• Many people are exhausted and just want to be told what their obligations are and so get on with their lives
  • Possibly they're familiar with its application from an initial support hearing, and for the payor spouse any lesser monthly sum sounds like a welcome improvement
  • Spousal support trials are extremely costly and can tend to generate further resentments
  • The program presents net spendable income numbers that the parties can consider in light of their budgets, and after all settlements can and should be based upon the parties' respective needs and abilities to pay
  • The B-Bump allows each side to look at numbers that are "objective" in the sense that neither of them created them
  • They fall where they fall, not quite in the way that dice do but the same for all similarly situated people who are treated, well - "uniformly"
  • In mediation support numbers are often arrived at through a process that looks to the totality of each spouse's circumstances, in order to meet the needs of each as best as can be accomplished. Of course, one of the benefits of mediation is that numbers aren't imposed upon you by a third party (person or machine), but instead result from a balanced dialogue based upon felt concerns. The net spendable numbers may facilitate this dialogue
  • Some divorcing couples can have that discussion, others just need a number.

If you need to pull a rabbit out of your hat so that your case can be inexpensively finalized, the B-Bump is one way to do it that at least doesn't leave either side feeling that they caved into the demands of the other. In many ways, having a family court judge fix your judgment spousal support number following a trial on the 4230 factors is every bit as much a mystery and a risk. Some people may prefer a machine telling them what to pay and accept rather than a judicial officer - and the money that using the B-Bump will save (not to mention the acrimony) makes it a viable option in appropriate cases.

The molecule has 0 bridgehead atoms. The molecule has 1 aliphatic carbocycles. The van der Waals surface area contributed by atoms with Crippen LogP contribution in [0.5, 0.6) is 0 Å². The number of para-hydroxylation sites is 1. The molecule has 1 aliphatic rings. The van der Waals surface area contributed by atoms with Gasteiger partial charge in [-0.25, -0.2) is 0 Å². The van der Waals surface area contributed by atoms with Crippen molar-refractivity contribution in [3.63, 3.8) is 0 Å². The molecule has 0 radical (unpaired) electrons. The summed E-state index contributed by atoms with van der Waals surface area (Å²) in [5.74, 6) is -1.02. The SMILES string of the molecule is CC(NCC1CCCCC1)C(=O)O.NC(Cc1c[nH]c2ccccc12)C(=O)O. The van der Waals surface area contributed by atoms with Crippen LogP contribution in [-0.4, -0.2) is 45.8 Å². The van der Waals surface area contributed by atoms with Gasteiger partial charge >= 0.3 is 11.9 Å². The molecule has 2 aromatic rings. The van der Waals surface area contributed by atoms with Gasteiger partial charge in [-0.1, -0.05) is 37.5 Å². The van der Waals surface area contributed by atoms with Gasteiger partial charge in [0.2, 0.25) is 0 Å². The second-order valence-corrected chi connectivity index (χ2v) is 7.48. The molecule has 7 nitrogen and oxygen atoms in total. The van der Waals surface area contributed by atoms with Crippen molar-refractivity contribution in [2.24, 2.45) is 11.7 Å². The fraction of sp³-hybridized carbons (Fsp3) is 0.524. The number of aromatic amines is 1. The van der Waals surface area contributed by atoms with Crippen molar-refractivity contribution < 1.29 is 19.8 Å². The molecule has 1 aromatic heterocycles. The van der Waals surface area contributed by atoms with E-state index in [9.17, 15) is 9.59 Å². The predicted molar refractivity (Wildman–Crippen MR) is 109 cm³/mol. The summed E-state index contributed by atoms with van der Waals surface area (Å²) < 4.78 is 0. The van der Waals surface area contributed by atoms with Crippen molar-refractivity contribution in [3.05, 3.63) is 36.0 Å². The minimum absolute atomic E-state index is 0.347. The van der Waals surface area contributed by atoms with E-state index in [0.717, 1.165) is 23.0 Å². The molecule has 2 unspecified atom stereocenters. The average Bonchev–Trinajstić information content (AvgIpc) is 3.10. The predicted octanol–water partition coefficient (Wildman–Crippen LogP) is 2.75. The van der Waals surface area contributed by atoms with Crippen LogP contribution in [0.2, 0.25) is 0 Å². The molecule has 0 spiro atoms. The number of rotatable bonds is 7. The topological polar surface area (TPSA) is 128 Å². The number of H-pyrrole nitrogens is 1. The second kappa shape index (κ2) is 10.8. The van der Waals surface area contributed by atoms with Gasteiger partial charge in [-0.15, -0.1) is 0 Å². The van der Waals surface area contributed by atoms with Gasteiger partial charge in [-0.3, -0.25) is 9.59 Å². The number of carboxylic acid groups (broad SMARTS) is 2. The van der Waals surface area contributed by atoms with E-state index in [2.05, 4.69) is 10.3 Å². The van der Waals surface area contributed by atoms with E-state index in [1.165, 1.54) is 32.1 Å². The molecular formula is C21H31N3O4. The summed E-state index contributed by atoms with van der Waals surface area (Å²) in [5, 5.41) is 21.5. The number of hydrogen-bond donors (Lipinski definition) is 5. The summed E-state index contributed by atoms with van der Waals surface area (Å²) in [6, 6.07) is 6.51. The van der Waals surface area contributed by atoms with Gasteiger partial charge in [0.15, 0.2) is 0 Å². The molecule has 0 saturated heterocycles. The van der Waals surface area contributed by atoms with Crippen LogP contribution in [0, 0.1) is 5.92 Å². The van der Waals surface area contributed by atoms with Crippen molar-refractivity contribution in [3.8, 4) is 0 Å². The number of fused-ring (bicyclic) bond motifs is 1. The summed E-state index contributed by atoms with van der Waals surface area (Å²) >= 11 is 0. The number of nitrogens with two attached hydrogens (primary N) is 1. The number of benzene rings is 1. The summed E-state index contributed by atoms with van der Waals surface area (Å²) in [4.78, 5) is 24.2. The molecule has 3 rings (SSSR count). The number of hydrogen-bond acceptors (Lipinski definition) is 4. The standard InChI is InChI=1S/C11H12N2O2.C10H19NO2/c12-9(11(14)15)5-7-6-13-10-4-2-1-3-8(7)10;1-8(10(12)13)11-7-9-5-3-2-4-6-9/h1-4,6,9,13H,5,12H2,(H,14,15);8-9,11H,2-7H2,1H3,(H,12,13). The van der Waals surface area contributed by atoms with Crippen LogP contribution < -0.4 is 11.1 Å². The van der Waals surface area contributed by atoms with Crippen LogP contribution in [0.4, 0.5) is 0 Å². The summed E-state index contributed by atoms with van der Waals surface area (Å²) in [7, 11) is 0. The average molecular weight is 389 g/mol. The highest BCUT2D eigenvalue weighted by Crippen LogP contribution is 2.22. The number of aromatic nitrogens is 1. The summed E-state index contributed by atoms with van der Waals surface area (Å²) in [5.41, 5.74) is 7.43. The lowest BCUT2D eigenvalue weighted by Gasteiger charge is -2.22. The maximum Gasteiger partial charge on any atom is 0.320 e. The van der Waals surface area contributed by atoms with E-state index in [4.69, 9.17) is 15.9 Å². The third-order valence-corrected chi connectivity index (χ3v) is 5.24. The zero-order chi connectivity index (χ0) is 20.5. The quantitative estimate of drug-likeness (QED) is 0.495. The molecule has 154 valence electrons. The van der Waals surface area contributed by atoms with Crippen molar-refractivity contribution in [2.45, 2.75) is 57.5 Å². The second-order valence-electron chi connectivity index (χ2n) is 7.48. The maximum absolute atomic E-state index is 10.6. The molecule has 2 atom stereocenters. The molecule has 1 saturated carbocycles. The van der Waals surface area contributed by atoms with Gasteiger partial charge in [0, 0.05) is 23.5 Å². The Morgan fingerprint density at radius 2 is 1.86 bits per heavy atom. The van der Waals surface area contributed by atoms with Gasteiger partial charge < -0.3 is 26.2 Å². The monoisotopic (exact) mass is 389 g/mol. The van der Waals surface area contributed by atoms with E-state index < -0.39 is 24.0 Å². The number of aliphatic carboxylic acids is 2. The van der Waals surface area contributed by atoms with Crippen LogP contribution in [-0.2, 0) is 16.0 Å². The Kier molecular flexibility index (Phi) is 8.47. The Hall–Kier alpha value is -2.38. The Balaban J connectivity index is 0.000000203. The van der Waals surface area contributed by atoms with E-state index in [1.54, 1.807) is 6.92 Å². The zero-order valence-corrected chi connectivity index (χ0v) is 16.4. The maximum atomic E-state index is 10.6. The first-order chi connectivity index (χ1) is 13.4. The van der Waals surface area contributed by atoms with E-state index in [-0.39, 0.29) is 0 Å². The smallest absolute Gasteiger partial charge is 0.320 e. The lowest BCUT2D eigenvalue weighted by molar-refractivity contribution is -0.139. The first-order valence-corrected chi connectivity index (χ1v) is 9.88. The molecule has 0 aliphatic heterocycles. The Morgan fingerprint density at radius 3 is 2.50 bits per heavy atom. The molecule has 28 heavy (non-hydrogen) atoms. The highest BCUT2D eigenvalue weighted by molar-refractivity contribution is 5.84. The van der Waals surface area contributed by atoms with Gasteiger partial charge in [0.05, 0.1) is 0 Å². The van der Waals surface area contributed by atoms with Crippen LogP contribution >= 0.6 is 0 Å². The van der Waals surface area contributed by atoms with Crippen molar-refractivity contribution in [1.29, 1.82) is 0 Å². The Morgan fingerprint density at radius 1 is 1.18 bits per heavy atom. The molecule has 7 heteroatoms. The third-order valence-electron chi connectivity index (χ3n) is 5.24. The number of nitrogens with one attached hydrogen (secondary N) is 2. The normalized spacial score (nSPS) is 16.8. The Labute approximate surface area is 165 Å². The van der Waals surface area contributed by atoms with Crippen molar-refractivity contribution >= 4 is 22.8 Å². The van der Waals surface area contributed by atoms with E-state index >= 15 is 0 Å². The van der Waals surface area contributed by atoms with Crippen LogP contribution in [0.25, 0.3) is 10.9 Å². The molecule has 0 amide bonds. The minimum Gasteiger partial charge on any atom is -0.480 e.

I have seen parties to prenuptial agreements agree that the B-Bump will be used to determine spousal support just so they have the certainty of knowing how it will be fixed in advance, in an effort to save legal fees in the event of a subsequent break-up. Whether a court can enforce such a provision remains an open question given that it would otherwise be reversible error for the Court to base judgment suppport on guideline support (especially if in light of the circumstances existing at date of enforcement such a result would be "unconscionable"), but I don't see why the parties can't set up such formulas for resolving disputes if they really mean to, and are fully informed.

Finally, if you do settle the case per the B-Bump, this doesn't obviate the need to address the Section 4320 factors in your settlement agreement, assuming that spousal support is subject to modification in the future by agreement or court order as opposed to nonmodifiable support provisions.

I suspect many family law specialists would vigorously argue with me on this, for good reason - I hope if the idea of relying on the B-Bump disturbs you, that you might weigh in with some comments!

Who knows? Maybe one day we will see family court robot judges pronouncing judgments that, at least, are devoid of emotions!

Thurman W. Arnold, III